I didn’t know Elizabeth Edwards personally. I know that she was courageous and brave and that she wrote books just like I hope to do some day. I didn’t pay too much attention to the drama with her political husband as it seemed like Tabloid fodder– a steroidal version of local town gossip. But I did pay attention to her cancer diagnosis. Diagnosed with Breast Cancer in 2004; recurrence in 2007; death in 2010. This one hits close to home.
Every time I hear of someone passing from cancer I hold my breath while I ask ,”what kind?”. It is difficult to explain what happens inside me when I find out the diagnosis was breast cancer. Those who have had breast cancer understand. Those who don’t, I hope you never understand.
Yesterday as my husband was standing at the sink rinsing out coffee cups, I said to him,
“Did you hear about Eizabeth Edwards?”
“Who?” he said. “Oh right. She died didn’t she?”
That’s when the elephant came out of the back room where he has been eating peanuts and staying out of everyone’s way. His giant ears perked up when he heard the words ‘breast cancer’, slowly he pushed himself off his back legs and lumbered into the kitchen where he sat–not so gracefully–between my husband and me.
No one mentions it because it’s silly really. I have beat the cancer, right? No sense even comparing. But Elizabeth beat it too–so she thought, and 3 years later it returned. The elephant looked right at me when he heard that one. My 3 year diagnosis anniversary is this Friday, we both know that. Then he takes out his tiny calculator, if I go the same way then I am looking at 3 more years from this point to live. I will be 50.
While the elephant and I stared wide eyed at each other in silent panic, my husband continued to wash out cups. I am not sure he even noticed him sitting there as he turned and walked away.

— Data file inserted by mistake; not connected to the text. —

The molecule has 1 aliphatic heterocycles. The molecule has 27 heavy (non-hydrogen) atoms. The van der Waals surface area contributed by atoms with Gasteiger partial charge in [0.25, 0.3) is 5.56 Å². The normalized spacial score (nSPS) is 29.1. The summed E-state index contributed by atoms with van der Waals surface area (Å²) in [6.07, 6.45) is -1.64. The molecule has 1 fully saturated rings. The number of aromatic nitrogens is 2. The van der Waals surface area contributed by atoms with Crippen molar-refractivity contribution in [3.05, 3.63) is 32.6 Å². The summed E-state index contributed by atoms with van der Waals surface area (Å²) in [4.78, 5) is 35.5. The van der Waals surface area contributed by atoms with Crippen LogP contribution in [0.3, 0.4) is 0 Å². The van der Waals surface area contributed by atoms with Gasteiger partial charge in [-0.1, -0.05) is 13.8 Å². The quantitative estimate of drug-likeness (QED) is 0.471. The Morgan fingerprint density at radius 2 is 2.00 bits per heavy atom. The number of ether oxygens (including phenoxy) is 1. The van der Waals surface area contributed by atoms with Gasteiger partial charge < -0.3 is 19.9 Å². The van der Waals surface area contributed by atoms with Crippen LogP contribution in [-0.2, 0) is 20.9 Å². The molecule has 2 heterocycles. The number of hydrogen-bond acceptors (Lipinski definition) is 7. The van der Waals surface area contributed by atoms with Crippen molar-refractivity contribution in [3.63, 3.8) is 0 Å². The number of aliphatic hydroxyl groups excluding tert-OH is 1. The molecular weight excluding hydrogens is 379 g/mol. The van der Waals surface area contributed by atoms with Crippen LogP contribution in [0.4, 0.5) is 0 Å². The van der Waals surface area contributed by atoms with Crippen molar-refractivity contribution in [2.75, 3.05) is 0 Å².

This part of having cancer is not getting easier. This feeling of my mortality so close to the touch. Last month I threw my hip out and was in some intense pain. I was afraid that I had a stress fracture which would impede my running for a long time but I was more afraid that the cancer had returned and was settled in my hip bone. When I mentioned that possibility to a friend, they looked at me like I was crazy.”Why would you think that?” they said.
“Why wouldn’t I?”
That’s what happened to Elizabeth and that’s one of the prime sites that breast cancer will metastasize to. They found a spot on her rib, her lung and her hip. And once the cancer travels, well the outlook is grim.
I went in for an x-ray and discovered my hip problem was a tendon/muscle pull and although it’s still killing me, I am thanking God that it wasn’t what I suspected.
In a couple of days the elephant will return to the back room where he lives a quiet existence. I would like to release him and let him find somewhere else to live but he seems comfortable here for now. Most of my friends and family don’t notice him at all when they visit. I am the only one who knows he’s there–especially when it’s quiet in the house and there is no one around and I am left alone with my thoughts and fears.
His brother must be living with me because they have the same habits. sigh…
every cancer survivor lives with the big elephant in the room, i see him every day, my spouse not so much, but my kids never (god bless that)
[…] and although I am back in remission as one of the other MWC mums so eloquently put it there is an elephant in the room. At 47 I still want to live long enough to see my children married and my grandchildren but both […]
That damn elephant. I’m sure you’d love a much smaller pet.
I have the same problem – every strain, every bruise. I’m glad my family doesn’t see the elephant; I wish I didn’t either.